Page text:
Three things stuck out about this game, and they clearly fit into...
Team USA Exits Early from World Juniors
(Photo by Francois Laplante/HHOF-IIHF Images)
The United States Junior Hockey Team faced a disappointing exit from the IIHF World Junior Championship this year, ending their hopes of a repeat gold medal performance. The US initially had a 3-2 lead at the end of the first; however the Russian team managed to score twice in the second and once in the third, giving them the 5-3 win.
While the early exit is unexpected and discouraging, their overall performance in the tournament was not bad. The team as a whole got to experience working together as a unit – something that is not always seen in international hockey tournaments where star scoring power often overlooks the importance of a well-developed core. The improvement in style comes as a result of roster changes f last year’s team, which had a number of high scoring players, such as Seth Jones and Alex Galchenyuk.
Good news for the Caps: prospects Riley Barber, Connor Carrick, and Thomas DiPauli played well in the tournament. Most notably, Barber captained this year’s team with 4 goals, the most of anyone on the team. He also tallied 2 assists, making him the second-highest in overall points, just behind Nicolas Kerdiles who had 7 points.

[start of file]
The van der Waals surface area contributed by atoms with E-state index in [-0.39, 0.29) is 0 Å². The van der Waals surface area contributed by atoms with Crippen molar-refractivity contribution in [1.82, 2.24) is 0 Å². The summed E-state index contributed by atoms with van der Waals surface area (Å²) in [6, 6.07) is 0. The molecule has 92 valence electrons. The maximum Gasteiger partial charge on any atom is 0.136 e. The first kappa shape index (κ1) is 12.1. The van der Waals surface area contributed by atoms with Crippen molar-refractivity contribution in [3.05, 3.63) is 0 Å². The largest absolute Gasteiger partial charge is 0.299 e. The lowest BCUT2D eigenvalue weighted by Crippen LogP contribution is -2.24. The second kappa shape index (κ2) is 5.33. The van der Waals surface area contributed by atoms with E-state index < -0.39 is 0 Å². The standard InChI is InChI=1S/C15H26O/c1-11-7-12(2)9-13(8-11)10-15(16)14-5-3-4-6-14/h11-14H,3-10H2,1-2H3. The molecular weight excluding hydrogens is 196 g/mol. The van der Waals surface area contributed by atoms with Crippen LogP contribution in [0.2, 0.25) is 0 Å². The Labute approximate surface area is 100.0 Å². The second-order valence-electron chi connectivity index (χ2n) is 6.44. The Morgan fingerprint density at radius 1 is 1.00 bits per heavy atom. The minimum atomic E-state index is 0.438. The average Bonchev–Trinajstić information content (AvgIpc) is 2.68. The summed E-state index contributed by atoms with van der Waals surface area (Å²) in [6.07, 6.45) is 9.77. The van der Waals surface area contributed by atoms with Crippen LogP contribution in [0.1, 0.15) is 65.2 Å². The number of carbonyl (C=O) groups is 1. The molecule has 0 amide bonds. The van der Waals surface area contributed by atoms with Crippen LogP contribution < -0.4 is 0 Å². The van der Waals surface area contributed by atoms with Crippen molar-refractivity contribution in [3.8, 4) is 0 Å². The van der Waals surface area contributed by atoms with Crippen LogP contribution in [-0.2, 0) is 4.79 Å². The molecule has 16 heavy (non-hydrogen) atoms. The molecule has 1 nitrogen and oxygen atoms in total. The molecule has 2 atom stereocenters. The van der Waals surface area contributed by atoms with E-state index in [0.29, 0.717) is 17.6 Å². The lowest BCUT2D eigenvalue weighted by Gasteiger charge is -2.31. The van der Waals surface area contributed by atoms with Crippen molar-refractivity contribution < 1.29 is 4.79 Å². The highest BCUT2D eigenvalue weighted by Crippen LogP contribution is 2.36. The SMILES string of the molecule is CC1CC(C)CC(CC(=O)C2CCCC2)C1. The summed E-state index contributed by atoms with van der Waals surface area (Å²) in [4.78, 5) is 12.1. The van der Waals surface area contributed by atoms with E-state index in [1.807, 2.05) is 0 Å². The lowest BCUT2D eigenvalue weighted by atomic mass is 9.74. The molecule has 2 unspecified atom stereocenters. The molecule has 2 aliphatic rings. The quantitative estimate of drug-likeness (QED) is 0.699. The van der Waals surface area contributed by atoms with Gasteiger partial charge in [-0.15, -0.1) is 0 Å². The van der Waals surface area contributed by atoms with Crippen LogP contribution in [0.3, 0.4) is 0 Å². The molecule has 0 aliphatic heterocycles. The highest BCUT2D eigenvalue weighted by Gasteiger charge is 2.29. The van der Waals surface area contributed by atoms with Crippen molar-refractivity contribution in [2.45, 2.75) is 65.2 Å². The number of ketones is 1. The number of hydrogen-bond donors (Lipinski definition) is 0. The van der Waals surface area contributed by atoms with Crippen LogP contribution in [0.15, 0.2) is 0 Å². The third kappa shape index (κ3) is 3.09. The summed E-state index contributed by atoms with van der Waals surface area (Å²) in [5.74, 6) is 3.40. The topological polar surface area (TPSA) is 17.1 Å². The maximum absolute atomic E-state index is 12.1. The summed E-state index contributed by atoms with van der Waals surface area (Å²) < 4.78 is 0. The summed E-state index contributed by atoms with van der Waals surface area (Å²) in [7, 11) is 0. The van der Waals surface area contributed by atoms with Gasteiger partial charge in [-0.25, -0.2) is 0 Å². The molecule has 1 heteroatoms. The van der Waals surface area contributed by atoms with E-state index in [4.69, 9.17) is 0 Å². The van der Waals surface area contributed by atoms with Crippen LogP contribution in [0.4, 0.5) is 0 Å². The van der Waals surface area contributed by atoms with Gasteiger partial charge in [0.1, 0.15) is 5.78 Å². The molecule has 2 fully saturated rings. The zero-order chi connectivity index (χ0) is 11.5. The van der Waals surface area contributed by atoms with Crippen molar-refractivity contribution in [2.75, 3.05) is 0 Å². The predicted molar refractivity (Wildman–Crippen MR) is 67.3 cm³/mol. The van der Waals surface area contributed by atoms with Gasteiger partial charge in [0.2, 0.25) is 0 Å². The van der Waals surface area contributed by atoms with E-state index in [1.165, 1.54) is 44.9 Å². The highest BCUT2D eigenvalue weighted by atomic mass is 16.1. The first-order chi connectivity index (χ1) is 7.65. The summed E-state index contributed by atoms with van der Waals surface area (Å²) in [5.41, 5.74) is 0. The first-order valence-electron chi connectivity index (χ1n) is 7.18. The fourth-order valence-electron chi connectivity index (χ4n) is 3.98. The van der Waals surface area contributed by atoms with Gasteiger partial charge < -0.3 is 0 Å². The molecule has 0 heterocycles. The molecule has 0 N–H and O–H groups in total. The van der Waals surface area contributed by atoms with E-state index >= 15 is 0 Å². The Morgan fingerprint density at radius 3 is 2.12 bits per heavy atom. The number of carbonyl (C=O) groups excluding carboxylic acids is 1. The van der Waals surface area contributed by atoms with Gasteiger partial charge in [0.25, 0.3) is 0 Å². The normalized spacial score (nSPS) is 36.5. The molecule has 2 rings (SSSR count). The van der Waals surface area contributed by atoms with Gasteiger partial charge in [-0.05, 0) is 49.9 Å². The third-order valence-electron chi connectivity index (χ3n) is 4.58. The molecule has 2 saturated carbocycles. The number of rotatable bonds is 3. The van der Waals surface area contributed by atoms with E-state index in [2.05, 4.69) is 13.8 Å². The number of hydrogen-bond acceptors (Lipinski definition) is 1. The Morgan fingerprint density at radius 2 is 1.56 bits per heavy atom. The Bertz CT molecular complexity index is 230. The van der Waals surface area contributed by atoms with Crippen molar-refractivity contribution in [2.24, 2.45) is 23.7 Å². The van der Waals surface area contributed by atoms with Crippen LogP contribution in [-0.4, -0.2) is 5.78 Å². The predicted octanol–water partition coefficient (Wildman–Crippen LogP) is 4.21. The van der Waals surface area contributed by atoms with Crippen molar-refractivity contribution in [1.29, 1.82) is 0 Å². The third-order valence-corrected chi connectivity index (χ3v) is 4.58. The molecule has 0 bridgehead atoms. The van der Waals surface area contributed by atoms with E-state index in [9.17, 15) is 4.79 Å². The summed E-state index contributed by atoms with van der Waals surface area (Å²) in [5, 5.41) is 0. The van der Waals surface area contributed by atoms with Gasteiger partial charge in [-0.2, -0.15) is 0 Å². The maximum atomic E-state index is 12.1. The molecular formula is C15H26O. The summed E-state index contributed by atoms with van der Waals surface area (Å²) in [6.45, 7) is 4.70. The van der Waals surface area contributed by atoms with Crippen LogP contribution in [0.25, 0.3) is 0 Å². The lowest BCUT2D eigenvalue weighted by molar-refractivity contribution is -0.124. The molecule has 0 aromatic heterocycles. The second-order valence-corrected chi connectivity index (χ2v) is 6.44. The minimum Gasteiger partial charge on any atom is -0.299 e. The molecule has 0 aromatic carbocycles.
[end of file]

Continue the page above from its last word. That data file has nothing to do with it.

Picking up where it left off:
Barber was a 6th round 2012 draft pick for Washington, currently in his sophomore season for the Miami RedHawks, where he leads his team with 11 goals and 28 points in just 18 games.
On the other side of the prospect pool, Sweden beat Slovakia 6-0, with Andre Burakowsky and Christian Djoos both gracing the score sheet for their team. The game’s highest scorer was former Capitals prospect, Filip Forsberg, who is second in scoring in the tournament so far. Forsberg was drafted by Washington in the first round of the 2012 draft and was thought to be their most promising prospect. However, he was later traded in one of GM George McPhee’s famously surprising deals – Forsberg was sent to the Nashville Predators in exchange for Martin Erat and Michael Latta.
While it’s unfortunate that the US team didn’t get the opportunity to medal in this year’s tournament, the American Capitals prospects stood out as a bright spot in Washington’s future. With their international and local experience, we can expect great things to come in DC hockey.
Lia Brannan contributed to this report.